ASCLUG works to allow alcohol on campus next spring

Taylor Love, Reporter

California Lutheran University’s alcohol policy will undergo review in the following months for a potential change that would allow students to drink on campus if they are over the age of 21 in the upcoming spring semester.

Associated Students of California Lutheran University Government President Josh Gatison thinks this timeline is completely manageable. 

“We are working to try and get it going by January 2022,” Gatison said in an in-person interview.

The policy, which currently does not allow for the consumption or possession of alcohol in any capacity on campus, was brought to Gatison’s desk last year to review.

He said extensive research was done on other universities that have changed their schools protocols in regards to alcohol.

“They have systems in place that make it manageable and make it a system that gives students the responsibility to take care of themselves, while also trusting that they won’t be over drinking or mishandling anything,” Gatison said.

Cal Lutheran is one of the few schools that is part of the Evangelical Lutheran Colleges of America (ELCA) that does not allow students to have alcohol on campus. 

Director of Residence Life and Student Conduct Chris Paul said in an email interview that while some of the institutions they researched were ELCA affiliated, others were not. 

This research gave us a good idea of what we wanted to include in our policy and some considerations for implementation,” Paul said.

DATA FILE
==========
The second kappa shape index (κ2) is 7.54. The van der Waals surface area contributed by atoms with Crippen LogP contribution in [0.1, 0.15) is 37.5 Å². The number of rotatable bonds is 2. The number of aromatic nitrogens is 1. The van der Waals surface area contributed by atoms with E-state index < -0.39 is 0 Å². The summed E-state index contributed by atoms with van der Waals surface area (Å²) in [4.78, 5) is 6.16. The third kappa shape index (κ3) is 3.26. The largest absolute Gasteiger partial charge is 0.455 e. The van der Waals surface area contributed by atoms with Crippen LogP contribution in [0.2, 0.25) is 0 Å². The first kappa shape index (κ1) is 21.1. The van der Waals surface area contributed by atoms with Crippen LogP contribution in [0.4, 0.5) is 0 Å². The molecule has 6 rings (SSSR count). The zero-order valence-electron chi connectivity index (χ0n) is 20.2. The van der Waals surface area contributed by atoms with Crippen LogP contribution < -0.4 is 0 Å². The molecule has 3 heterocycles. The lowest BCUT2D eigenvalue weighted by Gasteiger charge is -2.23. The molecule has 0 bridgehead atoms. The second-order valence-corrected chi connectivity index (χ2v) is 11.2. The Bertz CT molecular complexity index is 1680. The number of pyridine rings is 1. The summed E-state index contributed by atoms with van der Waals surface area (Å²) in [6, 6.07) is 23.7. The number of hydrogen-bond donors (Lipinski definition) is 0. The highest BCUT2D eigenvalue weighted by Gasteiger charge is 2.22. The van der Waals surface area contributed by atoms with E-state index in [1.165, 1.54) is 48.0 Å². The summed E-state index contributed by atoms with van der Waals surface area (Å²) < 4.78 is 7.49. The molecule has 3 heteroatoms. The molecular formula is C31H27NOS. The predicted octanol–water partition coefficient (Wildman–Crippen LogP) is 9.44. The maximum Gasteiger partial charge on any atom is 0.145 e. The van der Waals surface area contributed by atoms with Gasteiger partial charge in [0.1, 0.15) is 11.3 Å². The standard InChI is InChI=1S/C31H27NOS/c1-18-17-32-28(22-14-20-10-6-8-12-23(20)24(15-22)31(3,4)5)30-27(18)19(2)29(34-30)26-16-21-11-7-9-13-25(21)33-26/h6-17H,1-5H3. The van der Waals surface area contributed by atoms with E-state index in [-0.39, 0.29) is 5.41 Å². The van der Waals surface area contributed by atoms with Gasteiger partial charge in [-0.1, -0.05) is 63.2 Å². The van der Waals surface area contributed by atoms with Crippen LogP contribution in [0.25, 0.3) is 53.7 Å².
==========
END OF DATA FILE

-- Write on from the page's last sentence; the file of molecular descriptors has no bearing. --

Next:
Some of these considerations include the safest and most effective ways to determine which students are within the new policies jurisdictions. 

David Hilke, director of Campus Safety, said they are looking into different forms of identification. 

Campus Safety is exploring the option of altering our existing student ID template for students that are over the age of 21,” Hilke said in an email interview. 

He also said university personnel will have access to student records to allow for the verification of students’ ages to be quick and effective. It will also minimize the amount of potential mistakes that could be made.

Gatison said that assuring that resident assistants in each hall are up to date with the change to policies as they are being implemented was one of the many details discussed in board meetings. 

It is not yet clear whether or not all residence halls will be included in the change. 

Campus safety reserves the right to prohibit alcohol from being consumed in certain residence halls, should the policy be approved, Hilke said.

One of the major topics of conversation was making sure that students living with people who are not yet of legal drinking age were not excluded from the new policy, Gatison said. 

“We do want students to feel safe and we don’t want them having to go out multiple times to pick up alcohol or really put themselves in any sort of dangerous situation,” Gatison said.

He also said it was determined that the limits would be set by person, not by room. While there is not yet a set limit on an amount of alcohol, one can be expected as the policy continues review. 

“We definitely don’t want people over drinking or binge drinking,” Gatison said. 

Details of alcohol limits, resident hall exclusions and processes of identification are still being determined.